Interspecific hybridization

The most likely impact of climate change on plant pathosystems would be shifts in the geographical distribution of hosts and pathogens. Plant disease epidemics following the dispersal of exotic pests or pathogens are not rare (Brown and Hovmoller, 2002), but the simultaneous occurrence of introduced and resident species in a given ecosystem could lead to the development of new pathogens. Interspecific hybridization between Phytophthora cambivora-like species and an unknown taxon similar to Phytophthora fragariae has led to the emergence of a new aggressive Phytophthora species pathogen on alder trees in Europe (Brasier et al., 1999; Brasier, 2001). Other natural hybrids of Phytophthora nicotianae and Phytophthora cactorum have demonstrated the evolutionary potential of this genus (Man in't Veldt et al., 1998).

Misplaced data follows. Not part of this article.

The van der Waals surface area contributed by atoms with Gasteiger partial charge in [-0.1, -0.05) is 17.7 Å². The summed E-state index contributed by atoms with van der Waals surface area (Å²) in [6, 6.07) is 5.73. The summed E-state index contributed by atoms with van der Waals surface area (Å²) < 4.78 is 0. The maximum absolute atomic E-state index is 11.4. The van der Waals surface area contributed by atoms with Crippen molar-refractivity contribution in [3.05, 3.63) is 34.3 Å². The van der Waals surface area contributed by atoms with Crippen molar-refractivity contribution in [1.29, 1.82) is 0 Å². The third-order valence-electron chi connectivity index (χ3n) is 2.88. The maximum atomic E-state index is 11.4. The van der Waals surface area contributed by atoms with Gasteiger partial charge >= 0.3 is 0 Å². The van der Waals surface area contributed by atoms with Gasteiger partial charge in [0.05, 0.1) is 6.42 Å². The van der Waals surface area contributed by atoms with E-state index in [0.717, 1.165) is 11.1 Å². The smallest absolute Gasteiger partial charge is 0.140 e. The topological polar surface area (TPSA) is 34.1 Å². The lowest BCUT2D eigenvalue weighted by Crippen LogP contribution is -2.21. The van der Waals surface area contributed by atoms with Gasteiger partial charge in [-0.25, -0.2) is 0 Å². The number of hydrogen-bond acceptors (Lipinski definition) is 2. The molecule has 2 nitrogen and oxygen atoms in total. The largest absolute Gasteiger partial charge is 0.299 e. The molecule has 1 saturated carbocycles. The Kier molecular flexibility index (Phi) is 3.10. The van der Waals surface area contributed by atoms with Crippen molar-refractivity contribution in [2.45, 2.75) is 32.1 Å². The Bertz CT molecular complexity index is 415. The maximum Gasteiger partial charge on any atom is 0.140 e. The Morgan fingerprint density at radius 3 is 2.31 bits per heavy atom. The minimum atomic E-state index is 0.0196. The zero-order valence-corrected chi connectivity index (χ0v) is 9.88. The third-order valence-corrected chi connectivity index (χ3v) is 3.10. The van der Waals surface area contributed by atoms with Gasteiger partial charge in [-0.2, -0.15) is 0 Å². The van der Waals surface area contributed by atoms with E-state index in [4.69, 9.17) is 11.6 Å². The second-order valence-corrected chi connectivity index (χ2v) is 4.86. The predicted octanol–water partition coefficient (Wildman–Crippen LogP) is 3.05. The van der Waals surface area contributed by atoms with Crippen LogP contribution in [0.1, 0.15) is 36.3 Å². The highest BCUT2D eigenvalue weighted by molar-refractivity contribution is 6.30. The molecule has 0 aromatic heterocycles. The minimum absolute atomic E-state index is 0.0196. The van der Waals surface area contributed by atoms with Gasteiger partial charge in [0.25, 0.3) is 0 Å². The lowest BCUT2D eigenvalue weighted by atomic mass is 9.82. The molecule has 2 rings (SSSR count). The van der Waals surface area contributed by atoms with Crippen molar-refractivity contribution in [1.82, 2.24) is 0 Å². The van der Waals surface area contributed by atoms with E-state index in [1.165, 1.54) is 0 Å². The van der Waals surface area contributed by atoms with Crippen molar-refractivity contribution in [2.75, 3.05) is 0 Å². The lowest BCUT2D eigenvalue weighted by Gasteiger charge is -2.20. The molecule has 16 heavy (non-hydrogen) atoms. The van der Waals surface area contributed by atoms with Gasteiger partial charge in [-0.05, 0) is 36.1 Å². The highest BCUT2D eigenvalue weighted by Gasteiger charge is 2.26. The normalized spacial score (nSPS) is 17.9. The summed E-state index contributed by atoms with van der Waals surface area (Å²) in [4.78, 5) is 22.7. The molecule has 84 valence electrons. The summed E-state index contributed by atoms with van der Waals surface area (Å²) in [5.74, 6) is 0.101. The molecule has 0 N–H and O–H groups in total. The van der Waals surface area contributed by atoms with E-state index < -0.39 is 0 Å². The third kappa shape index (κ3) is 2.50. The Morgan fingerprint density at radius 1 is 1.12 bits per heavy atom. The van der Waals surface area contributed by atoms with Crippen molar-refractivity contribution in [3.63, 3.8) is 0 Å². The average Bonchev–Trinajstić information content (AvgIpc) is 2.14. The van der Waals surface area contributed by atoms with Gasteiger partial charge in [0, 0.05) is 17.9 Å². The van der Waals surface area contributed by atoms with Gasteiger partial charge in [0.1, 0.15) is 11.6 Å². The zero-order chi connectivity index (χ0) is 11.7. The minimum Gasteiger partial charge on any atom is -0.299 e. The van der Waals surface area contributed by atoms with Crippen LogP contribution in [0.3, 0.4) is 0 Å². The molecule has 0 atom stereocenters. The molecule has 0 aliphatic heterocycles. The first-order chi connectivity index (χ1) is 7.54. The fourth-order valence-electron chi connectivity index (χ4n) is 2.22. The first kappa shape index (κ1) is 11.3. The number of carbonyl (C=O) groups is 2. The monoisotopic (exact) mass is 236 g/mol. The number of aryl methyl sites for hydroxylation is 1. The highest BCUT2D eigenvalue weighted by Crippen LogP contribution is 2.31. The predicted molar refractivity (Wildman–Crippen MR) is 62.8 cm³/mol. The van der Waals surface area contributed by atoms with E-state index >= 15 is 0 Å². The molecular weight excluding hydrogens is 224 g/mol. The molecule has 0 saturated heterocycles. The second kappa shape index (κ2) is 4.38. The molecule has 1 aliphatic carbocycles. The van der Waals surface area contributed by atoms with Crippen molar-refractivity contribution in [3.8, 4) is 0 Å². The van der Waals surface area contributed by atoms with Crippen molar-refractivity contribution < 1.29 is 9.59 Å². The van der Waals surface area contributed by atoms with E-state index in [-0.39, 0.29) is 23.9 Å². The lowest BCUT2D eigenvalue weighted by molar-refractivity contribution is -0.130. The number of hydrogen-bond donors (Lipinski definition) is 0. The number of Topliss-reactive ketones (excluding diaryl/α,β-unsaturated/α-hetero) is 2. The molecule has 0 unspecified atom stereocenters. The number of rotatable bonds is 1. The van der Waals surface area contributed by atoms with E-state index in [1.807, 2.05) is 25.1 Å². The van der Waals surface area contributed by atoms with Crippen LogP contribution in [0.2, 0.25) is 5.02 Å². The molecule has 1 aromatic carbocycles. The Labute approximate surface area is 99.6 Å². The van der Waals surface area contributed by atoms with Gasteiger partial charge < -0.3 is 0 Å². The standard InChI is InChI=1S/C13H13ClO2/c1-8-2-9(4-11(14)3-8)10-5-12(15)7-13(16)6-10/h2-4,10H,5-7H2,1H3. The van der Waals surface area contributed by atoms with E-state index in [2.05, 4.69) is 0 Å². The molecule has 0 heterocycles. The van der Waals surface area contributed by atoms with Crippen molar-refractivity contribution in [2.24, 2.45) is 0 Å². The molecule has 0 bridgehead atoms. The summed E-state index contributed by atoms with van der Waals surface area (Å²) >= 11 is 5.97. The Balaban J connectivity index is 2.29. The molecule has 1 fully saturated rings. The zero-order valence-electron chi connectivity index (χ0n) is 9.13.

Horizontal gene transfer due to nuclear or somatic recombination is a further source of new diseases and results from the simultaneous presence of different species in the same environment. The species Pyrenophora tritici-repentis, originally described as a saprophyte, became pathogenic by inducing a damaging disease of wheat called yellow spot or tan spot. Friesen et al. (2006) suggest that this change in virulence occurred after the trans fer of the ToxA gene coding for a protein-aceous toxin from Phaeosphaeria nodorum, the causative agent of blotch disease, into the P tritici-repentis genome. This example is evidence of a new disease emerging because of the interspecific transfer of a toxin gene that changed a previously benign microorganism into an important pathogen (Stukenbrock and McDonald, 2008).

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